R-MC will host internationally-known corporate and leadership consultant, author
and public policy expert Jon Entine at 7:30 p.m. on Monday, March 8, 2010 in Old
Chapel, Room 212 (the Topping Room). Entine will present “Taboo: Why Black Athletes
Dominate Sports and Why We're Afraid to Talk About It." This event is free and
open to the public.
The event is sponsored by R-MC’s First-Year Experience (FYE) program, the Committee
on Assemblies and Special Events (CASE) and Phi Beta Kappa. The lecture is presented
in conjunction with the FYE course “Measuring Athletic Performance: Biological and
Statistical Views,” taught by R-MC Professors Barry Pfitzner (economics) and Elsa
Falls (biology). The course explores such topics as the effects of genetics, drugs
and environmental factors that influence athleticism and participation in athletics.
It also explores the economic/statistical approach to modeling measurement of many
aspects of sport, including team and individual performance and the determinants
of success in sport.
Entine is a visiting fellow at the American Enterprise Institute for Public Policy
Research in Washington, D.C., a columnist for the British-based international magazine
Ethical Corporation and co-founder of E.S.G.Metrics, which advises business
and NGOs on environmental, social and governance issues, including sustainability
and executive leadership.
Entine writes for academic and popular publications around the world and is a frequent
television and radio commentator on business issues, including CNN, MSNBC, Fox Business,
NPR and BBC. He has written and edited five books, most recently No Crime But Prejudice:
Fischer Homes, the Immigration Fiasco, and Extra-judicial Prosecution (TFG
Books, 2009), which focuses on the dangers of over-zealous government prosecutors
and the threat they pose to American civil liberties.
Before launching his consulting and writing career, Entine spent 20 years as a network
television news producer, winning more than 20 awards, including Emmys for specials
on the reform movements in China and the Soviet Union. He has produced news magazine
programs at ABC News and CBS News and he was Tom Brokaw’s long-time producer at
NBC News, where he was also the executive in charge of documentaries.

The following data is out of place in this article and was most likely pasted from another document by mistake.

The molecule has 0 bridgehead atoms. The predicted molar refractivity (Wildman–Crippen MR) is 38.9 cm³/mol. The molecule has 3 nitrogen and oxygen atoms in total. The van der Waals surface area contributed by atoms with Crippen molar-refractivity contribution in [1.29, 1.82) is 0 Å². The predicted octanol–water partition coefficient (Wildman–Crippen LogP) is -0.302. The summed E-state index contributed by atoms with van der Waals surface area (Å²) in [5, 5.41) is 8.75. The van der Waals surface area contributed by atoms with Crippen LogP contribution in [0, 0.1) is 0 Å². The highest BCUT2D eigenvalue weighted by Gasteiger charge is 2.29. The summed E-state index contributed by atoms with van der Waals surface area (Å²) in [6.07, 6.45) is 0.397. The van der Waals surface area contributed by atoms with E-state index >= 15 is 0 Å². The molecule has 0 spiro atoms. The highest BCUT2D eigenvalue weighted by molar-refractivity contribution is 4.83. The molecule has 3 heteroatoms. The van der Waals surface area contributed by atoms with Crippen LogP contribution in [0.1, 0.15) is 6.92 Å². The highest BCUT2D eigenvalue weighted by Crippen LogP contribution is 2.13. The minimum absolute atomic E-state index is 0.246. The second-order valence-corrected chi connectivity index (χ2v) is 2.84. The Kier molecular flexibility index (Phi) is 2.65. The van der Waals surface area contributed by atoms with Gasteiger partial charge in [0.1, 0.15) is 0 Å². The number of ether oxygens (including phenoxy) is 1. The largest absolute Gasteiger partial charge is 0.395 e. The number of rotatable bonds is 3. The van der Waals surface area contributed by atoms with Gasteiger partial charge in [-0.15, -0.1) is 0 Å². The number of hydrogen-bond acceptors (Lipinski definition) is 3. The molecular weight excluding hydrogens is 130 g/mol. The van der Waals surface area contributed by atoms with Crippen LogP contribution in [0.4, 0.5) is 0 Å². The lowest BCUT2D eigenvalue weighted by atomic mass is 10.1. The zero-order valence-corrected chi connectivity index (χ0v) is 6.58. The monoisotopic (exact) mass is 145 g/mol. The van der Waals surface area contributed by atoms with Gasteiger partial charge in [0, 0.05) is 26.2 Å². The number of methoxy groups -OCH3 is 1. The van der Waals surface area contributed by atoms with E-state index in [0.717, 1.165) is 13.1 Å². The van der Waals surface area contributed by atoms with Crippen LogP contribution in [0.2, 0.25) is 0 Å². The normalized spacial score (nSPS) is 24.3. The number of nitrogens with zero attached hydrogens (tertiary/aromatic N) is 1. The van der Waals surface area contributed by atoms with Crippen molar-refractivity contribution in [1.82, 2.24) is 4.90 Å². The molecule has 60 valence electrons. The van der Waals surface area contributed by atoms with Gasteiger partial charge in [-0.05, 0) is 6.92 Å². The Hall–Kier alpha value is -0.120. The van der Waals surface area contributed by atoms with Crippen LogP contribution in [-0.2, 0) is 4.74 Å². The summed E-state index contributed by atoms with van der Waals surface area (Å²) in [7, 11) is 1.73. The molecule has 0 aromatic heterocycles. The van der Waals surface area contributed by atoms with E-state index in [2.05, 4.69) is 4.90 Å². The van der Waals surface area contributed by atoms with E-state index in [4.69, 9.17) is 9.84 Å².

In 1989, Brokaw and Entine collaborated to write and produce Black Athletes: Fact
and Fiction, named Best International Sports Film of 1989, which led to
Entine’s best-selling book, Taboo: Why Black Athletes Dominate Sports and Why We
are Afraid to Talk About It (Public Affairs, 2000). The book was recently
re-issued. Entine is also the author of Pension Fund Politics: The Dangers of Socially
Responsible Investing (AEI Press, 2005), on the growing influence of social
investing in pension funds, and Let Them Eat Precaution: How Politics Is Undermining
the Genetic Revolution in Agriculture (AEI Press, 2006), which examines
the debate over genetic modification (GMOs), food and farming.
In 2007, Entine published Abraham’s Children: Race, Identity and the DNA of the
Chosen People (Grand Central Publishing, 2007), which merges genealogy,
genetics and religion to vividly bring to life a new understanding of Western identity
and the shared biblical ancestry of Jews and Christians. It addresses efforts to
identify cures for diseases that disproportionately impact specific populations
and the social and political tempest that a renewed focus on “race” research is
For information on R-MC’s First-Year Experience program, visit
For more information about the breadth of programs and opportunities available at
Randolph-Macon or to schedule a campus visit, contact our Admissions Office at (800)
888-1762 or at email@example.com